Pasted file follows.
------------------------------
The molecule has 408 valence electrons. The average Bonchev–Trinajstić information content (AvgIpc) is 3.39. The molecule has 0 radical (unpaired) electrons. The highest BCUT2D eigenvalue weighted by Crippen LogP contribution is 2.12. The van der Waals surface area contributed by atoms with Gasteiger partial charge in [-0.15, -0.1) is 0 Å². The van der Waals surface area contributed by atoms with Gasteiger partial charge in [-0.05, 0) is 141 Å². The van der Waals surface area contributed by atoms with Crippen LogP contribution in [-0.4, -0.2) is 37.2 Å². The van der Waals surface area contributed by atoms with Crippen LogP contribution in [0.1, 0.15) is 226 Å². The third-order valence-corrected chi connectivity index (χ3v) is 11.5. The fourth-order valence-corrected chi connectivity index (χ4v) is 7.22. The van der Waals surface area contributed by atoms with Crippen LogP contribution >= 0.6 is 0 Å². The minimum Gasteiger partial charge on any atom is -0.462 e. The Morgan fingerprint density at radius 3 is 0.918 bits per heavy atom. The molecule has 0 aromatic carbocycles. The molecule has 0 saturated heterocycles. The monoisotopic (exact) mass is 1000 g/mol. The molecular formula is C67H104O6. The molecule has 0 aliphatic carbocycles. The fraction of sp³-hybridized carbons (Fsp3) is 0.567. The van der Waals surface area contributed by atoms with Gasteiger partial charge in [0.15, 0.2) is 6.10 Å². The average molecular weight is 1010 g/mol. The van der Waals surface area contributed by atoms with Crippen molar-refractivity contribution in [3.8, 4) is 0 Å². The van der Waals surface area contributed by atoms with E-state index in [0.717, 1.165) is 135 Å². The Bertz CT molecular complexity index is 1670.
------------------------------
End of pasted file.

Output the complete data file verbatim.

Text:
The molecule has 408 valence electrons. The average Bonchev–Trinajstić information content (AvgIpc) is 3.39. The molecule has 0 radical (unpaired) electrons. The highest BCUT2D eigenvalue weighted by Crippen LogP contribution is 2.12. The van der Waals surface area contributed by atoms with Gasteiger partial charge in [-0.15, -0.1) is 0 Å². The van der Waals surface area contributed by atoms with Gasteiger partial charge in [-0.05, 0) is 141 Å². The van der Waals surface area contributed by atoms with Crippen LogP contribution in [-0.4, -0.2) is 37.2 Å². The van der Waals surface area contributed by atoms with Crippen LogP contribution in [0.1, 0.15) is 226 Å². The third-order valence-corrected chi connectivity index (χ3v) is 11.5. The fourth-order valence-corrected chi connectivity index (χ4v) is 7.22. The van der Waals surface area contributed by atoms with Crippen LogP contribution >= 0.6 is 0 Å². The minimum Gasteiger partial charge on any atom is -0.462 e. The Morgan fingerprint density at radius 3 is 0.918 bits per heavy atom. The molecule has 0 aromatic carbocycles. The molecule has 0 saturated heterocycles. The monoisotopic (exact) mass is 1000 g/mol. The molecular formula is C67H104O6. The molecule has 0 aliphatic carbocycles. The fraction of sp³-hybridized carbons (Fsp3) is 0.567. The van der Waals surface area contributed by atoms with Gasteiger partial charge in [0.15, 0.2) is 6.10 Å². The average molecular weight is 1010 g/mol. The van der Waals surface area contributed by atoms with Crippen molar-refractivity contribution in [3.8, 4) is 0 Å². The van der Waals surface area contributed by atoms with E-state index in [0.717, 1.165) is 135 Å². The Bertz CT molecular complexity index is 1670.